Awareness of ancient bewilderment can lead to improved modern understanding of Rome's actions in Asia Minor after the defeat of Antiochus III. A coalition of Rome, the King of Pergamon, and the Rhodian democracy had ended irretrievably Seleucid control over most of the Asian sub-continent. Flushed with spoils and their success at Magnesia, the Romans were in a generous mood toward their allies of the late war, and in negotiations preserved in Livy and Polybius's accounts both the Eumenes II and the Rhodians sought to arrange a settlement to their advantage (Plb. 21.23.5-7; Liv. 37.52.10-54.1) Eumenes desired hegemony over the Hellespontine regions and the north of Asia Minor, and from his ambitions would come a string of events leading to the Third Macedonian War and the final collapse of the balance of power in the Hellenistic World. The Rhodians themselves desired free trade with freed cities. Even at the time, however, it was difficult to understand the apparent contradiction of that stated goal with the Rhodians' request for control of the neighboring mainland regions of Lycia and Caria (Plb. 21.45.8; Liv. 37.55.6). Good feeling and partial understanding prevailed, but before a decade had passed Rome's relations with the Rhodians would be at a crisis level as a result of that transfer of territory. It is clear, now, that it was neither a pursuit of revenues nor imperial grandeur that drove the Rhodians to seek and assert control over Lycia and Caria. Modern scholars have overlooked ancient attestations that both regions were notorious as sources of pirates, against whom the Rhodians had for centuries been fighting their longest and most celebrated war (Hom. Il. 5.628-62; Schol. to Hom. Il. 639; Timach. 23, FGrh 521 F2 (Polyzalos)/522 (Timakritus); E.M. 430, 38). With Seleucid landward control of both regions forever banished, the Rhodians correctly anticipated that lawlessness in both regions would be more rife than ever. As the Romans withdrew back into Europe, they prepared to assume a role that no land empire saw fit to undertake and to chain the larcenous mainlanders to their own shores. Lack of understanding of this undertaking began with the Lycians themselves, who confidently approached the Rhodians soon after the settlement and asked for an alliance. A stinging rebuke from the Rhodians led to revolts in both Caria and Lycia, and a series of embassies to Rome, complaining in tragic language of the Rhodians' cruelty (Liv. 41.6.9-12). Certainly the Romans had difficulty in understanding why the prosperous islanders of Rhodes so grimly made large tax exactions from their new territories, or treated the region with such harshness. The complaints of the mainlanders joined to Eumenes' own machinations at Rome finally produced the title's warning to the Rhodians: the Lycian were not given to the Rhodians as slaves, but as friends and allies (Plb. 25.4.5; Liv. 41.6.8-12; App. Mac. 11.2, Mit. 62). At that pronouncement, the Lycians again exploded into revolt, while the amazed Rhodians sent embassy after embassy to Rome attempting in vain to clarify a situation that has since then remained obscure. There is no need to suppose, as have some modern scholars, that the Romans gave the territories to the Rhodians as part of a sinister scheme to bleed Rhodes' revenue and military resources (e.g., Hatto H. Schmitt, Rom und Rodos, pp. 93-128). Rather, the Romans had expected the Rhodians to control the piratical mainlanders in a means impossible for the island republic (Liv. 41.6.12, as noted by Walbank, Commentary 3.280). Rome's own "friends and allies" were kept controlled and docile by a system of semi- citizenship and the absorbtion of their volatile youth into Rome's army and military aggrandizement. The surplus population of a beaten enemy could still fight, and die, but not in combat against Rome. Rhodes, however, was a classic, functioning full democracy, with citizenship a carefully-guarded privilege of those born on the island or in its oldest federated possessions. Moreover, the superlative Rhodian navy had acquired and preserved its fine military edge by its reliance upon its own citizen sailors. Putting pirates onto the oar benches of the ships sent out to destroy such men would have been the height of folly. What were needed in Caria and Lycia were outposts and mercenaries to man them--hence the taxes and exactions. The Romans, with Eumenes' help, soon found the Rhodians' actions suspicious (Plb. 25.5.3-5, App. Mac. 11.3), while the Rhodians remained as baffled as scholars since over the apparent shift in Rome's previous good will.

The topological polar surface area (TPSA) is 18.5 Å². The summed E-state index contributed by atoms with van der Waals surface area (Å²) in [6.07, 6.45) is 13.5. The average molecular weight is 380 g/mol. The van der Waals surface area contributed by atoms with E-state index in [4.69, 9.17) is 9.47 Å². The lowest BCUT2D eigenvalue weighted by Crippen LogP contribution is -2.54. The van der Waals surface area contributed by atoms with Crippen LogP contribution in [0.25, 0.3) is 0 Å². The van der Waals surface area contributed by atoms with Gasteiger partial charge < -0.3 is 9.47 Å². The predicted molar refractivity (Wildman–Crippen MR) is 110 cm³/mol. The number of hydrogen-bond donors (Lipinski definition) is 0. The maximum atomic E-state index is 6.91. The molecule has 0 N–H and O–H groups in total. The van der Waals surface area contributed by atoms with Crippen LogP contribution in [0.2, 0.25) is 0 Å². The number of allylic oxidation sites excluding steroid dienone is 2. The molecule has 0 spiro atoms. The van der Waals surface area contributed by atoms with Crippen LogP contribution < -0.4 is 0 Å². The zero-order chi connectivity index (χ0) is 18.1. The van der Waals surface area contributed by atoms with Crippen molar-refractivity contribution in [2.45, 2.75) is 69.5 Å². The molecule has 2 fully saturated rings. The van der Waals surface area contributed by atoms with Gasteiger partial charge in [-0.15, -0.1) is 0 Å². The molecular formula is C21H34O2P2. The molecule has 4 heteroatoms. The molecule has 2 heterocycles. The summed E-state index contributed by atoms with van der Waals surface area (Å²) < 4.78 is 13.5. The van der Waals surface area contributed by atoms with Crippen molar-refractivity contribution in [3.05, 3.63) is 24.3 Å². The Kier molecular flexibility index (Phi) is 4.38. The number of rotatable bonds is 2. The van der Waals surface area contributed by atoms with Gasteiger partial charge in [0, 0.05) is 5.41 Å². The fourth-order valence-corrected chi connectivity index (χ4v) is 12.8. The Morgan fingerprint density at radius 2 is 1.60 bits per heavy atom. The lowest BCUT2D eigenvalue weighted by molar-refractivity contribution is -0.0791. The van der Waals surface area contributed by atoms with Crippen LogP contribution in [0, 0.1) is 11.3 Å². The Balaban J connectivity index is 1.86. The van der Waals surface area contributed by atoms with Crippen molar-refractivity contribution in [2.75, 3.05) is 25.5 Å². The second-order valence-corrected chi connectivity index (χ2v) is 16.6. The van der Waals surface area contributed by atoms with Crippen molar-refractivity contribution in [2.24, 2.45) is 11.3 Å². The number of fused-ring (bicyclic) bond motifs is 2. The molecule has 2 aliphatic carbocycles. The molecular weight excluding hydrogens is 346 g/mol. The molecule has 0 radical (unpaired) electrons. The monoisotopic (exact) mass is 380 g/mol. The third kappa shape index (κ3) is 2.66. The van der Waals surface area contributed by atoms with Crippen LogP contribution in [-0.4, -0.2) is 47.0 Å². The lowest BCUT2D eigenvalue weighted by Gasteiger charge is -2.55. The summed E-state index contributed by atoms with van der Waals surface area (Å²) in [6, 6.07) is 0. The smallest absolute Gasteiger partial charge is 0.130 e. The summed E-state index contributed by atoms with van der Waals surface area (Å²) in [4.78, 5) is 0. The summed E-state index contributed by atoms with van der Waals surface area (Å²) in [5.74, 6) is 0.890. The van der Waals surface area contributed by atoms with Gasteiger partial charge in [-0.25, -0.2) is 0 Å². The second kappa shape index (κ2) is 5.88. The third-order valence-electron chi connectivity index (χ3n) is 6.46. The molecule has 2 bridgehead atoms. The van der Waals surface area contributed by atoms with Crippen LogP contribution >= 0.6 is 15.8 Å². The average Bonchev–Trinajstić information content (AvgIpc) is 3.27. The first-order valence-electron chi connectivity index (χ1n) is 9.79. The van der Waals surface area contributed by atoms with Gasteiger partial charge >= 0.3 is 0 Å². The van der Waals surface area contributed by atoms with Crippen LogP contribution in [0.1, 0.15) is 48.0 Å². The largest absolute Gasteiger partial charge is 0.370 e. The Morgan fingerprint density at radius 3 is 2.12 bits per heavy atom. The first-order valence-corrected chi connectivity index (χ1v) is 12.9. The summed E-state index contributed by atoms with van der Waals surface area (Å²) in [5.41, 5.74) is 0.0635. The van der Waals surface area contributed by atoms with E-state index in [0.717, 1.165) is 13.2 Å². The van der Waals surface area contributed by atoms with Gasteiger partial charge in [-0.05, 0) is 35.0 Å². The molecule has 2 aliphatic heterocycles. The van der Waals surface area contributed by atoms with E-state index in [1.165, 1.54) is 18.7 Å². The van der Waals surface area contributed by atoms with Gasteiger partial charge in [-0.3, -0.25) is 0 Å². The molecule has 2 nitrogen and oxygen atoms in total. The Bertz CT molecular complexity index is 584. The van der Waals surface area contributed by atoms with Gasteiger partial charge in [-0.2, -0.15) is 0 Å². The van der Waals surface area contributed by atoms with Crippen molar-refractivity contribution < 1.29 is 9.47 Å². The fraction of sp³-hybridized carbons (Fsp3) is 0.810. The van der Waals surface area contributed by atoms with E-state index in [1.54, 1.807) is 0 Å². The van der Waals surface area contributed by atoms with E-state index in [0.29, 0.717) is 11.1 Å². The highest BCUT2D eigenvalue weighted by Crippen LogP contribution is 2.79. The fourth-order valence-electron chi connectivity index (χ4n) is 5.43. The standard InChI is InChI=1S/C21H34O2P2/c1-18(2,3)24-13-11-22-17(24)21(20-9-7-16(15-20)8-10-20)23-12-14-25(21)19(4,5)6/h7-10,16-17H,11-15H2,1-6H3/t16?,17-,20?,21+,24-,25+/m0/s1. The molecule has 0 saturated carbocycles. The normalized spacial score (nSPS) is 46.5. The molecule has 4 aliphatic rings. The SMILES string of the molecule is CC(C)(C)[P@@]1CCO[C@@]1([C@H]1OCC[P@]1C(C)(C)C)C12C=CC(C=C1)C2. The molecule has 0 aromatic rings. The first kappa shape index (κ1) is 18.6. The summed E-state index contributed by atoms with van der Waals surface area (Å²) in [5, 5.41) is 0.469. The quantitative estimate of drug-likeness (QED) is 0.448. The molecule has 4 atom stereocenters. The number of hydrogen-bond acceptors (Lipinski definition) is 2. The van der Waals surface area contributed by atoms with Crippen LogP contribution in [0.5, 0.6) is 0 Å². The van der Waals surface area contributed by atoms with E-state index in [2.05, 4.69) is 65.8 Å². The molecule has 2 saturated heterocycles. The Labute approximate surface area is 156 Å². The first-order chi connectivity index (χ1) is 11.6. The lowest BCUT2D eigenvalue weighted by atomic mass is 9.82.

Text of the 1994 APA Abstract
Rob S. Rice